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August 27, 2014 posted in Recipes

How To Make All Grain Whiskey - The Easy Way

All Grain Whiskey

The final product that comes out of the Clawhammer Supply Moonshine Still is only going to taste as good as the ingredients that went into the mash. An all grain mash will have a better flavor and it will be a lot smoother than sugar shine. Making an all grain mash using the mash in a bag process is not difficult and does not require expensive equipment.

Mashing is simply a process that combines crushed malts with hot water in a mash tun in order to convert complex sugars into simple sugars that are more easily fermented. There are quite a few ways to mash grains including fly sparging, batch sparging, step mashing, and the mash in a bag method. This article will focus on the mash in a bag process as it is the easiest and requires the least amount of equipment.   

The mash in a bag method is the easiest way to mash grains for an all grain mash. In this method, the malted and unmalted grains are added to a mash strainer bag - the mash strainer bag acts as a filter which makes it very easy to remove the grains from the wort at the end of the mash. After the mash is complete, the mash bag is simply lifted out of the mash tun, allowing the wort (the liquid after mashing) to drain back into the kettle.

Equipment Needed

Checkout our equipment guide for equipment recommendations

  • 10 Gallon Mash Kettle (or larger)
  • Mesh Bag For Mashing
  • 6.5 Gallon Fermenter
  • Air Lock
  • Mash Paddle Or Spoon
  • Immersion Chiller ( used to cool the mash )
  • Brewing Thermometer
  • Hydrometer

Mash In A Bag Brew Day Process

  • First, sanitize everything that is going to come in contact with the mash. Cleaning and sanitizing all equipment is the best defense against getting an infection that will contaminate the mash. Use a cleaner such as PBW and a sanitizer such as star-san, and you will decrease your likelihood of a contaminated batch of wash.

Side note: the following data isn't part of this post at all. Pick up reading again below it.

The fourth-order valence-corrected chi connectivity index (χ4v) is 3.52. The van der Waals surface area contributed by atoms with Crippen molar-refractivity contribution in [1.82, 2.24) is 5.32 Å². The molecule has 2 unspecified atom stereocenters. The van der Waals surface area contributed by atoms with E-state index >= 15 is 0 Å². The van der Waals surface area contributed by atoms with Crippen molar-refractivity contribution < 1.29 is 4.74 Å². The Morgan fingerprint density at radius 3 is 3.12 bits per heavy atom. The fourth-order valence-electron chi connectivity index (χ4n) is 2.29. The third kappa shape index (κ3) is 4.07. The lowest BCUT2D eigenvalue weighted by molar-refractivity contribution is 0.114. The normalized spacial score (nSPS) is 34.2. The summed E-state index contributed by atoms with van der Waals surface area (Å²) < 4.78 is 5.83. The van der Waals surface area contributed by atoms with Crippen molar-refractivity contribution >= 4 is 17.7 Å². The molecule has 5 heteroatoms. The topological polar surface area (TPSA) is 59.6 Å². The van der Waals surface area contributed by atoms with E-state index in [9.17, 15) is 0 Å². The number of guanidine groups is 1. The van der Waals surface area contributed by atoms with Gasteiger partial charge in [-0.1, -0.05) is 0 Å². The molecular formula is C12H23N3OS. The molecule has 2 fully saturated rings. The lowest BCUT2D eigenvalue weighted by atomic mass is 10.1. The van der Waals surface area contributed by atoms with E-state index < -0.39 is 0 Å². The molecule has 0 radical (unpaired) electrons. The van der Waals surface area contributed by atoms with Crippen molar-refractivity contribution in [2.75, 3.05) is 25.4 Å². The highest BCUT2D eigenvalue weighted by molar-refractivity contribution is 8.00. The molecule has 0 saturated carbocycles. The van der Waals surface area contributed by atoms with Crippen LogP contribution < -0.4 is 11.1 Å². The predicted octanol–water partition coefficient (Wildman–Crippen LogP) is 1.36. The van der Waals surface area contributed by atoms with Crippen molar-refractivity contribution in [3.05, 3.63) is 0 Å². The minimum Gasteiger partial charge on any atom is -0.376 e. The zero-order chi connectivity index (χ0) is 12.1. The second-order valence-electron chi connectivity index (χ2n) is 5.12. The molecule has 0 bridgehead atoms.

• Add enough star-san solution to the 6.5 gallon fermenting bucket, then add all of the equipment that will come in contact with the mash, including airlocks, mash paddle or spoon, scissors for opening yeast, the paint strainer bag, thermometer, and auto-siphon. Once the mash needs to be transferred to the fermentation bucket, dump the star-san solution to another bucket and use it for any future sanitizing.
  • When doing the mash-in-a-bag process, add all of the mash water at the beginning of the mash.
  • The first step in cooking a mash is to get the mash water up to strike temperature. Strike water temperature is usually 10 to 15·°F higher than the target mash temperature. The strike temperature is higher than the target mash temperature to compensate for the heat loss of the grains and the mash tun.
  • Heat the mash water with either an electric hot plate or a turkey fryer with propane. If using an electric hotplate, use an electric controller to easily regulate the mash temperature.
  • Once the strike water is at temperature, add the mash bag to the mash-tun and then dump the grains into the pot.
  • Once the grains have been added, mix the grains with the mash paddle so there are no clumps or "dough balls".
  • After all of the grains are mixed with the water, check the brewing thermometer and make sure the mash temperature is correct.
  • If the temperature is low, add add heat or boiling water and stir. If the temperature is too hot, add ice and stir.
  • Leave the grains in the mash-tun for 60 to 90 minutes, depending on the recipe.
  • Once done mashing, carefully pull out the mash bag and let the liquid drip back into the pot. A colander placed across the pot works great and saves your arms.
  • Once the liquid has been extracted from the mash bag, insert the immersion chiller and chill the mash to yeast pitching temperature -- normally 70 degrees, but refer to your yeast packet. If you don't have an immersion chiller you can cool the mash with an ice bath.
  • Once the mash has been chilled to yeast pitching temperature, transfer the mash with an auto-siphon to your fermentation vessel.

 

Simple Mash In A Bag Single Malt Whiskey Recipe (5 Gallon Recipe)

    • 7.5 gallons of water
    • 13 Pounds Of Crushed US 2 Row (Pale Malt)
    • Dry Yeast ( Bread Yeast, Safale US-05 Ale Yeast, or any yeast you prefer)
  1. Heat the water in the mash tun to 158F (this is called the strike water)
  2. Once the strike water is at 158F add the mash bag and the crushed grains